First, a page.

Sitting with big souls, those who e e cummings called "Delectable Mountains," is certainly an invaluable, irreplaceable experience...but Youtube offers a decent second. It doesn't replicate what happens in the physical presence of great teachers and beings, but it can give you a hit, in addition to getting a different take on people who otherwise would only be known from their writing or from hearsay. (Ken Wilber is a good example of the benefits of online video: many, many people I've talked with have an image of him as an arrogant narcissist, derived from his books and sometimes just photographs. But seeing him speak on video, you get a much different picture, of someone with a deep compassion and wisdom often couched in a genuinely deep sense of humor and play. Here's an example .) People you would have had to travel to various mountain tops to meet, now you can Google-and-click in a few seconds. And as long as we are clear about the difference between video and face-to-face contact, I think the Youtubes of the world are extremely valuable. Of course, you can get lost in tracking down backflippingdaschund videos, but all light casts a shadow.
So in this vein, I'd like to point your attention to the work of GenpoRoshi , abbot of the Kanzeon Zen Center (Salt Lake City), who has developed and is teaching what he's named the "Big Mind Process." Big Mind is an extremely clear example of the meeting of Buddhist insight/orientation and psychotherapeutic methods. It seeks to use what's called " subpersonality work," in the form of Hal and Sidra Stone's Voice Dialogue method, to allow you gain an experiential glimpse of the enlightened ("Big Mind") mind. The novelty of GenpoRoshi's approach is that, unlike the traditional muscular approach to ego that is taught in the Zen tradition, he intends to work with the different parts of the psyche, essentially acknowledging them and their value, and then asking them to step aside so that Big Mind might appear. In particular, the part of our mind that is charged with defense, the "Controller," is, like an actor on stage, asked to speak it's piece, and then move downstage to allow other parts, particularly the "non-seeking mind" to move upstage. His idea is that, since Big Mind is always already present (in Ken Wilber's term), and is characterized by non-striving, non-struggle, then having the striving parts of the psyche step aside allows its antithesis to be seen.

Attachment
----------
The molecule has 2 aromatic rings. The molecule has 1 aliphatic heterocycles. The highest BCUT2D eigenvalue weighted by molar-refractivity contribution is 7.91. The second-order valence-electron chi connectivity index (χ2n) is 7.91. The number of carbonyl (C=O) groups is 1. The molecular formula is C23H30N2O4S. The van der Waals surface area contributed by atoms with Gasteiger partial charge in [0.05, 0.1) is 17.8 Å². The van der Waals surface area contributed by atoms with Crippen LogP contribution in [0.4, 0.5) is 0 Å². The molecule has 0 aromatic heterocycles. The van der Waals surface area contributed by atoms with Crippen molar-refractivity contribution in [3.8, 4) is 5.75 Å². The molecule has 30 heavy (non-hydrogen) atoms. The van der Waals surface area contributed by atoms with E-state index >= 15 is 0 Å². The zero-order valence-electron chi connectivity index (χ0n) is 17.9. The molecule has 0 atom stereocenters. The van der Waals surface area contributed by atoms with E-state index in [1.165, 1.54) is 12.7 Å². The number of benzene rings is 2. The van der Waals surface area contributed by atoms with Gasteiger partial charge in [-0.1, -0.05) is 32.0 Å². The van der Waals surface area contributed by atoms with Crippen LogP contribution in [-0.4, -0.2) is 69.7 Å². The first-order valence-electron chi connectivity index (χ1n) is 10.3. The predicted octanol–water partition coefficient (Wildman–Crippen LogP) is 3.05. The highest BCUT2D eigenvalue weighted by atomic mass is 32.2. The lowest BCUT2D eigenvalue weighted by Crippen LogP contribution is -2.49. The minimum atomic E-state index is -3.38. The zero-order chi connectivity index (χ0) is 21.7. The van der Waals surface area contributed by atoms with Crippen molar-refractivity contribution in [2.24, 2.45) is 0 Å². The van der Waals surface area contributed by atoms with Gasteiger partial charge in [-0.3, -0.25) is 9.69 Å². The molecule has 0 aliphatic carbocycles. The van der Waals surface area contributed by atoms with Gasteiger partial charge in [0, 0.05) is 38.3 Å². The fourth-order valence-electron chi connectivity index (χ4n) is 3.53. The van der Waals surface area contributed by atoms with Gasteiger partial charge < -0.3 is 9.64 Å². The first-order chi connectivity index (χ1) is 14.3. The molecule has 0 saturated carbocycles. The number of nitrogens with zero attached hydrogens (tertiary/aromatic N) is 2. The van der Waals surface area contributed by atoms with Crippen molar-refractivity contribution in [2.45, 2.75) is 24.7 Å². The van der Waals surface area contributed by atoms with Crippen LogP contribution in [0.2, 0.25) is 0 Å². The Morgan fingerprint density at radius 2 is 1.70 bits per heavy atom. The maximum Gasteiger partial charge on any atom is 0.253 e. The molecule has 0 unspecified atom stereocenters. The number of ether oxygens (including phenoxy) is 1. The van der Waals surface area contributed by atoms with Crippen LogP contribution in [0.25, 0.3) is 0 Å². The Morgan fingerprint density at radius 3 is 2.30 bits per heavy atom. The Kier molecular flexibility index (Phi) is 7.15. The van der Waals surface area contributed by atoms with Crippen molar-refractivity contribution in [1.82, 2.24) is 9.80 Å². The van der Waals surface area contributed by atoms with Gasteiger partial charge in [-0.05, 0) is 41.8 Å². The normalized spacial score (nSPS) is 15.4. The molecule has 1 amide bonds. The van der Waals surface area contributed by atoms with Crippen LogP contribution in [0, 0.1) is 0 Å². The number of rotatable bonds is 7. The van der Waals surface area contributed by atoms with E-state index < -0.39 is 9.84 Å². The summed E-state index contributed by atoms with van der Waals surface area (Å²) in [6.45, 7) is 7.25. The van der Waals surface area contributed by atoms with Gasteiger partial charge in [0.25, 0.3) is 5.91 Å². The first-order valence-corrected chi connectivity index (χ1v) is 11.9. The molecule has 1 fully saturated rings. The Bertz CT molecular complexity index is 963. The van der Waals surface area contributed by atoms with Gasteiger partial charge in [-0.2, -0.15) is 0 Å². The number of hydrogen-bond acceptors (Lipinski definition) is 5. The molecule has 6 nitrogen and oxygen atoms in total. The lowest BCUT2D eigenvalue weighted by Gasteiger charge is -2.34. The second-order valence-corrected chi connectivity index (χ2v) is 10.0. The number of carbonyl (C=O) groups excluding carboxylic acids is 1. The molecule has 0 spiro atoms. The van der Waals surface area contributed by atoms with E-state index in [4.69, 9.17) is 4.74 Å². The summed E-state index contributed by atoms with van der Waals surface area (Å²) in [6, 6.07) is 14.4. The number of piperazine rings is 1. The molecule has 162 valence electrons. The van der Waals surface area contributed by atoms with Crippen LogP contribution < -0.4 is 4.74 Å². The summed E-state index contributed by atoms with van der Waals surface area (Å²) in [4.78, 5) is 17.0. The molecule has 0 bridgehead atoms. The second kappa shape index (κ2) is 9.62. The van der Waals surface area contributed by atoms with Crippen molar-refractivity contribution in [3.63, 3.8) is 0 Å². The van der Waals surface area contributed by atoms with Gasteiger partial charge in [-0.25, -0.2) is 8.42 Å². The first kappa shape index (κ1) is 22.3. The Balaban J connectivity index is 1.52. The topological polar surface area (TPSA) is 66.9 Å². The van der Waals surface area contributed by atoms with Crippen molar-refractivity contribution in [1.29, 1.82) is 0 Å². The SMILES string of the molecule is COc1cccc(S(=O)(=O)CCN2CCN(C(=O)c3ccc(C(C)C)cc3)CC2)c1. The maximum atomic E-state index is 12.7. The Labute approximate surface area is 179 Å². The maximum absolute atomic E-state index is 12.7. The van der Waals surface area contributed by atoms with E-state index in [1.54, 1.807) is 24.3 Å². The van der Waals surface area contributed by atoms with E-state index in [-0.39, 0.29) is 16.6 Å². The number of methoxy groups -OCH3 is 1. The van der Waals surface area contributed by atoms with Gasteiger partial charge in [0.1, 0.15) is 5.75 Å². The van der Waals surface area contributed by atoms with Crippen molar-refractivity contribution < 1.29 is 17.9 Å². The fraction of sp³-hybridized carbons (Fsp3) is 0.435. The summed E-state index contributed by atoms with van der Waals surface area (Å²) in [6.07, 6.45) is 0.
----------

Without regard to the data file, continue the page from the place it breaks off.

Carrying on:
Whereas Voice Dialogue is about understanding and improving the relationships between our subpersonalities , Big Mind is about working with ego in such a way that it unlocks itself. You can find GenpoRoshi's demonstration of the process by clicking here (there are 11 clips in the series). Enjoy.